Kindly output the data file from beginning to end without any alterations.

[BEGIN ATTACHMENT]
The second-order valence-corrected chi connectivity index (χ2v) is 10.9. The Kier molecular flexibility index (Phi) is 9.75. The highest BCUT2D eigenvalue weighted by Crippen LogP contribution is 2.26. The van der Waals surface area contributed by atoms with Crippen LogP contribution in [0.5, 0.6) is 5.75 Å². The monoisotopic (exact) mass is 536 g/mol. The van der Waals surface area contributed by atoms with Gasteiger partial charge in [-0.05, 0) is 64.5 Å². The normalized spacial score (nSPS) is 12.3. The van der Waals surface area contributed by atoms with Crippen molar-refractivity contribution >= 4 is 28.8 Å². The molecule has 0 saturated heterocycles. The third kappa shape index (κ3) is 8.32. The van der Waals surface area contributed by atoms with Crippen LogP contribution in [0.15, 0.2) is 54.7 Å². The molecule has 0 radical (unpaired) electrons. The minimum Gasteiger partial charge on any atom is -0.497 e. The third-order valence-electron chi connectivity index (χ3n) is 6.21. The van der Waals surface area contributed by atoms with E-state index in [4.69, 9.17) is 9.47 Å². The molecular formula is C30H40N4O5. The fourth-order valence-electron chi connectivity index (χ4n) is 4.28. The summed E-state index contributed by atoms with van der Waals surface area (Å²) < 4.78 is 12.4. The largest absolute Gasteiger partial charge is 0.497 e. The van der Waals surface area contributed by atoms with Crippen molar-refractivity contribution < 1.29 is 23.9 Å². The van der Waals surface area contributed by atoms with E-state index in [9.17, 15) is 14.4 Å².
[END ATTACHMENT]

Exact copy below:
The second-order valence-corrected chi connectivity index (χ2v) is 10.9. The Kier molecular flexibility index (Phi) is 9.75. The highest BCUT2D eigenvalue weighted by Crippen LogP contribution is 2.26. The van der Waals surface area contributed by atoms with Crippen LogP contribution in [0.5, 0.6) is 5.75 Å². The monoisotopic (exact) mass is 536 g/mol. The van der Waals surface area contributed by atoms with Gasteiger partial charge in [-0.05, 0) is 64.5 Å². The normalized spacial score (nSPS) is 12.3. The van der Waals surface area contributed by atoms with Crippen molar-refractivity contribution >= 4 is 28.8 Å². The molecule has 0 saturated heterocycles. The third kappa shape index (κ3) is 8.32. The van der Waals surface area contributed by atoms with Crippen LogP contribution in [0.15, 0.2) is 54.7 Å². The molecule has 0 radical (unpaired) electrons. The minimum Gasteiger partial charge on any atom is -0.497 e. The third-order valence-electron chi connectivity index (χ3n) is 6.21. The van der Waals surface area contributed by atoms with E-state index in [4.69, 9.17) is 9.47 Å². The molecular formula is C30H40N4O5. The fourth-order valence-electron chi connectivity index (χ4n) is 4.28. The summed E-state index contributed by atoms with van der Waals surface area (Å²) < 4.78 is 12.4. The largest absolute Gasteiger partial charge is 0.497 e. The van der Waals surface area contributed by atoms with Crippen molar-refractivity contribution < 1.29 is 23.9 Å². The van der Waals surface area contributed by atoms with E-state index in [9.17, 15) is 14.4 Å².